The Virginia men’s basketball team (5-1) has held six straight opponents under 60 points for the first time since 1948-49.

Now, one could argue that none of the Cavaliers’ foes thus far has been very imposing, and that’s why – even though Virginia is less than a quarter of the way through a 30-game regular season slate – Tuesday night’s ACC/Big Ten Challenge contest against No. 14 Michigan (5-1) at John Paul Jones Arena is somewhat critical for a squad with NCAA tournament aspirations.

The Wolverines, who have beaten No. 22 Memphis and UCLA and hung tough against No. 3 Duke, in all likelihood will stand as the most prominent non-conference opponent Virginia faces this season.With few opportunities to boost its Rating Percentage Index – a metric based on a team’s wins and losses and strength of schedule used to help select the 68-team NCAA tournament field – during its non-conference slate, Virginia’s fortunes in March could be significantly affected by Tuesday night’s outcome.

Led by sophomore guard Tim Hardaway Jr. (17.2 pgg) and freshman guard Trey Burke (4.2 apg), Michigan is a squad that likes to shoot three-pointers more than most, though its three-point shooting percentage (32.8 percent) is roughly the same as Virginia’s (32.5 percent). The Wolverines also mix in a fair amount of zone defense with their man-to-man defensive efforts.

Michigan has scored 73 points or more in each of its past three contests, so Virginia’s defensive stinginess seemingly will be tested. Here are three things to keep an eye on:

1) Virginia’s ability to defend the perimeter. Roughly 41 percent of Michigan’s field goal attempts this season have come from beyond the three-point line. By comparison, 29.7 percent of Virginia’s field goal attempts have originated beyond the arc. Virginia’s three-point percentage defense (23.8 percent allowed) has been solid, but again, the Cavaliers have yet to face a team the caliber of Michigan. Five of the Wolverines’ top six players are capable three-point shooters. Senior guard Zack Novak has been Michigan’s best long-range shooter (44 percent).

2) Rebounding battle. With neither team exactly lighting it up from three-point range, it’s possible there will be an abundance of second-chance scoring opportunities. Fifth-year senior forward Mike Scott is averaging 10 rebounds per game for the Cavaliers, but he’ll likely need some help. Scott has tallied 17 offensive rebounds in six games; no other Virginia player has grabbed more than six. Michigan has three players – sophomore forward Evan Smotrycz, redshirt sophomore forward Jordan Morgan and sophomore forward Jon Horford – who have grabbed 10 offensive rebounds this season. The Cavaliers will need strong efforts on the boards Tuesday from senior center Assane Sene, as well as reserve forwards Akil Mitchell (a sophomore), Darion Atkins (a freshman) and James Johnson (a redshirt freshman). Guards Joe Harris and Malcolm Brogdon also should be able to provide Scott meaningful rebounding assistance.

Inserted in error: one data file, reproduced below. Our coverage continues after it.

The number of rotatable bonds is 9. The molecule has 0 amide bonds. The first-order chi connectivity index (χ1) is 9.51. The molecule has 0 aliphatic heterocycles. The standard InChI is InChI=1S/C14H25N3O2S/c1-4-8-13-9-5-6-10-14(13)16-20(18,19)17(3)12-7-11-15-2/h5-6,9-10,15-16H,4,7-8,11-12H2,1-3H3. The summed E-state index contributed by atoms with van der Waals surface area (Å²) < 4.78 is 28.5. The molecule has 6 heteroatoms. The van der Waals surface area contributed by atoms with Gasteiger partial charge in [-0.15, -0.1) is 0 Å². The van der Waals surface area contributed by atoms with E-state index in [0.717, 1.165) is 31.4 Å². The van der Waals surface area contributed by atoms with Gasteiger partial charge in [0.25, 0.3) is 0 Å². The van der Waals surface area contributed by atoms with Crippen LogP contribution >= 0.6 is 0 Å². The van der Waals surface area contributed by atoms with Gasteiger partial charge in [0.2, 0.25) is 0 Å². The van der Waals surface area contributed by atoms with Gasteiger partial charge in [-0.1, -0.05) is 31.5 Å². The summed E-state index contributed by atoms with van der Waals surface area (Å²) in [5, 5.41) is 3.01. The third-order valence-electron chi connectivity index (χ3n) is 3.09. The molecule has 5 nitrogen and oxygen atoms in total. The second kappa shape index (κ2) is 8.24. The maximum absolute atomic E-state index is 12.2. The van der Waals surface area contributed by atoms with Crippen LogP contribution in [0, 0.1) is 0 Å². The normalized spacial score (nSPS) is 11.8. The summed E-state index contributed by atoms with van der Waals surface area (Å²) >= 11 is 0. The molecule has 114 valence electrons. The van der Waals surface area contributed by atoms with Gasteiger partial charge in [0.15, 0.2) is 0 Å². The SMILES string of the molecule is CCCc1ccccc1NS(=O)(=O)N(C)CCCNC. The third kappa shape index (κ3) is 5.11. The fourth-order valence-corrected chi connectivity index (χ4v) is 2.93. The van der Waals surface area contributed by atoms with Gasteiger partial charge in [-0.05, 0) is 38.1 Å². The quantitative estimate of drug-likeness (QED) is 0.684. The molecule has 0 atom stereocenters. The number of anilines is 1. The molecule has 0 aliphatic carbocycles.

3) Turnovers. Virginia has more turnovers (79) than assists (70), including 16 turnovers in a 60-52 win Nov. 21 over Drake and 19 in a 57-55 loss against Texas Christian on Nov. 18. Granted, Michigan does not employ the same high-pressure defensive system that TCU did, but the Wolverines have forced their opponents to commit an average of 15 turnovers per contest. That’s roughly the same amount as the Virginia defense is forcing (15.2). One factor that could aid the Cavaliers is the availability of fifth-year senior guard Sammy Zeglinski, who re-injured his ankle during Friday’s win over Wisconsin-Green Bay. Zeglinski’s status for Tuesday night’s game is unclear, though he said he expects to be able to play. Third-year coach Tony Bennett has lauded Zeglinski’s steadying hand and spoke highly of the value Zeglinski’s experience brings to the team.